The Federal Trade Commission (FTC) is the offical consumer watchdog in the USA.
As you can imagine, the FTC is particularly interested in dodgy marketing practices.
These days, that doesn’t only involve accuracy and fairness, but also covers issues such as how personal information about potential customers is collected and used.
For example, in recent months, the FTC has acted against a range of online activities that it has deemed devious, deceptive or dishonest, such as:
Today, the FTC is holding a workshop in Washington DC entitled Cross-Device Tracking.
Tracking you via your browser, or by means of a mobile app, is fairly straightforward, for example by setting a browser cookie, or using a unique identifier in the app.
Even if marketers don’t know who you are, they can target you more effectively with ads (or so that say, at any rate) if they know something about your interests and your product preferences.
And if they can feed you ads that are more likely to work, they can charge their customers more, and everyone is happier, including you (or so they say).
But tying together those identifiers between different devices is altogether more difficult.
You might have a cookie code of LNT67QTABZID in Firefox on your Windows laptop, but an advertising identifier of 13N5TSDFFYHT on your mobile phone.
To an online marketing company, that’s effectively two people – unless and until they figure out that the same person is denoted by both those codes.
Once they’ve done that, each code can stand in for the other, so both your laptop and your mobile activities can be tied back to you from then on.
Obviously, if you login to the same service as the same user on two different devices, that lets a service provider associate both those devices to you.
Likewise, a company might offer you a free service such as Wi-Fi, redemeed via a code that is SMSed to your phone, which lets them tie your laptop and phone together in future.
The FTC refers to this as deterministic tracking, because there is an explicit element to it, and there is at least some opportunity for you to give informed consent.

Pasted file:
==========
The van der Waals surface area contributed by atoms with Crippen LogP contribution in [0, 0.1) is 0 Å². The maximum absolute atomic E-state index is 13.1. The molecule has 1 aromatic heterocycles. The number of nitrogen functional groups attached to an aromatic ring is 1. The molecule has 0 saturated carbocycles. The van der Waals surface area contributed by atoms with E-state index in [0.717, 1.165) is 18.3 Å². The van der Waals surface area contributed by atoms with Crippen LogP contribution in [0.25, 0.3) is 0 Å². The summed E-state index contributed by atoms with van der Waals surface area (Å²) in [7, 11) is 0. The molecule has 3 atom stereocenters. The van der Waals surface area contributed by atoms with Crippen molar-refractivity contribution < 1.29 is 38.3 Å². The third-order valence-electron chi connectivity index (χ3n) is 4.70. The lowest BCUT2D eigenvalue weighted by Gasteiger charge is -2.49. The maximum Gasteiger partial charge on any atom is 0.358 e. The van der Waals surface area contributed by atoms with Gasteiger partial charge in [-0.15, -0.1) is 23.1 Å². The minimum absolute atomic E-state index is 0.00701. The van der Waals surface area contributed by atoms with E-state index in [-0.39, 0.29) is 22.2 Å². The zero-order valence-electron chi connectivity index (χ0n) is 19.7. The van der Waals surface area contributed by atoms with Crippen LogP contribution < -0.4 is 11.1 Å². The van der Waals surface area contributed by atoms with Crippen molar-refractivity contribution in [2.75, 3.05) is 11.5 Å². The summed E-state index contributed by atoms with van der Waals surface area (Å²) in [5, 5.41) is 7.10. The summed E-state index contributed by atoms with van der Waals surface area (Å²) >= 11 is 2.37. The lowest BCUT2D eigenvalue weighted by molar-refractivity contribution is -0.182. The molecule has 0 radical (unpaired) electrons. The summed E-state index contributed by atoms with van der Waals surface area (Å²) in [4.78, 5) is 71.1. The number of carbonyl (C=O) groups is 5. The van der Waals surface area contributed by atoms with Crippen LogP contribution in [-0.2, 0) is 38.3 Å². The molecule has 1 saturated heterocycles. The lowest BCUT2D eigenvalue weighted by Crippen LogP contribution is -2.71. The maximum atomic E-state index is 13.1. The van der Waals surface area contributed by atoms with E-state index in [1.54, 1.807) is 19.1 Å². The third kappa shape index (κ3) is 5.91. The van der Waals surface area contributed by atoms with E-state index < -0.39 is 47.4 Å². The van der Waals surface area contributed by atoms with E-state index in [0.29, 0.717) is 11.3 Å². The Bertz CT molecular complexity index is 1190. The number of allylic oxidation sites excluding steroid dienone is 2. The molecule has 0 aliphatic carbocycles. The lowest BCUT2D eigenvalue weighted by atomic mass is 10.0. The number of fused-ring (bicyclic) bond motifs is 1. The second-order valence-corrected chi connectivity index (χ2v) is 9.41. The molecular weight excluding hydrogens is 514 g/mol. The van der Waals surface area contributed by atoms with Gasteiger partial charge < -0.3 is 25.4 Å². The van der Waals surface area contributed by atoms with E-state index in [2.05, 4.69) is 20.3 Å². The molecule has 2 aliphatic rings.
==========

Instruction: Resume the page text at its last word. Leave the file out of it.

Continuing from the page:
More worrying is so-called probabilistic tracking, where what you do and how you do it – such as device type, operating system version, screen resolution and IP number – is used to infer which devices probably have a common user.
As the FTC points out:
Such "probabilistic" tracking is generally invisible to consumers and, unlike tracking through cookies, the consumer has no ability to control it. Accordingly, this practice raises a number of privacy concerns and questions.
Inaccuracy is perhaps as much of an issue in systems of this sort.
A company could use all sorts of measurements, such as how you move your mouse, the way you type, and many other digital flourishes, as if they offered identification, not merely supposition.
And then, of course, they could sell on these unreliable “identifications” to third-party companies, where they might end up working against you in an almost Kafkaesque way.
BadBIOS is back
One of the most intriguing – and perhaps the most outlandish – technique for cross-device tracking is mentioned in the public comment submitted to the FTC’s workshop by the DC-based Center for Democracy and Technology (CDT).
The CDT makes reference to an Indian company that claims to offer a TV-to-smartphone tracking system that works, if you can believe it, using ultrasound.
Just like the BadBIOS controversy from late 2013, which was supposed to be hardware-level malware that could steal data even across a so-called network “air gap,” such as the one that exists between the average TV and smartphone.